|The third excerpt represents the element of Water. It speaks of pure spiritual influences and feelings of love, and is drawn from Ion by Plato:
SOCRATES: I shall take an opportunity of hearing your embellishments of
him at some other time. But just now I should like to ask you a question:
Does your art extend to Hesiod and Archilochus, or to Homer only?
ION: To Homer only; he is in himself quite enough.
SOCRATES: Are there any things about which Homer and Hesiod agree?
ION: Yes; in my opinion there are a good many.
SOCRATES: And can you interpret better what Homer says, or what Hesiod
says, about these matters in which they agree?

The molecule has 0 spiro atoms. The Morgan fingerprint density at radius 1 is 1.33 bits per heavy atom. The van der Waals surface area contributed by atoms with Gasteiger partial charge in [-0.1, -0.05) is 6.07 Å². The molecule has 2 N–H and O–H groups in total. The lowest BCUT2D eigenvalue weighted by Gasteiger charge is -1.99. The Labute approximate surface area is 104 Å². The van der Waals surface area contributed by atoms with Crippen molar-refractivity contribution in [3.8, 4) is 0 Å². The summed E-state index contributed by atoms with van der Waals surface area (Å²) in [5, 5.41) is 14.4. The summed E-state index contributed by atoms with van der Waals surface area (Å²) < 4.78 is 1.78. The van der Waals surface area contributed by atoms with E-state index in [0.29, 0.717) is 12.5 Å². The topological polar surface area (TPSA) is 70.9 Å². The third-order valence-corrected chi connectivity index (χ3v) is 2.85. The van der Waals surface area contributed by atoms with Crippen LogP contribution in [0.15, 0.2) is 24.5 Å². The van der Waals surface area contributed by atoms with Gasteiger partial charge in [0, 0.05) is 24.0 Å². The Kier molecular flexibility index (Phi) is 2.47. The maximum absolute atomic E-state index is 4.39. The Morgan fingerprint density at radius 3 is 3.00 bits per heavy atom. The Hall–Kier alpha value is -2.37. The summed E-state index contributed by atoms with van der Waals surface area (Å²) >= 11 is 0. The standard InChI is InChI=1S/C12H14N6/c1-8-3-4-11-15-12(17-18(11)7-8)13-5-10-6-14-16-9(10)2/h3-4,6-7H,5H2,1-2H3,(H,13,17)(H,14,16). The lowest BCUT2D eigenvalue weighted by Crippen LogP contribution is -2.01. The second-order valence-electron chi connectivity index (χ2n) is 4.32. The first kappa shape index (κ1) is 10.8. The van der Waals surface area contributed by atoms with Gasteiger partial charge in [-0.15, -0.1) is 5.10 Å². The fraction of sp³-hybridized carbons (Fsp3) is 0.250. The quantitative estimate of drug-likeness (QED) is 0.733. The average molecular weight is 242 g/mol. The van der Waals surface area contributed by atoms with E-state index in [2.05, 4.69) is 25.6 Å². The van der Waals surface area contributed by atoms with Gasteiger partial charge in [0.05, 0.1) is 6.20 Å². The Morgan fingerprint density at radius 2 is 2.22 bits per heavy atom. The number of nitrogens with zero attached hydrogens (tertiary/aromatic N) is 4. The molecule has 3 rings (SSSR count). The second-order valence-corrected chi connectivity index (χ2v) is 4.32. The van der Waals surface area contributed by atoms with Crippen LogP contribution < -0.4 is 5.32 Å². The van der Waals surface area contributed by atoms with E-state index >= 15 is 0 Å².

ION: I can interpret them equally well, Socrates, where they agree.
SOCRATES: But what about matters in which they do not agree?--for example,
about divination, of which both Homer and Hesiod have something to say,--
|The fourth excerpt represents the element of Earth. It speaks of physical influences and the impact of the unseen on the visible world, and is drawn from The Odyssey by Homer:
the child of my lord in the halls, a most cunning little
boy, that runs out and abroad with me. Him would I bring on
board ship, and he should fetch you a great price,
wheresoever ye take him for sale among men of strange
'Therewith she went her way to the fair halls. But they
abode among us a whole year, and got together much wealth
in their hollow ship. And when their hollow ship was now
laden to depart, they sent a messenger to tell the tidings
to the woman. There came a man versed in craft to my
father's house, with a golden chain strung here and there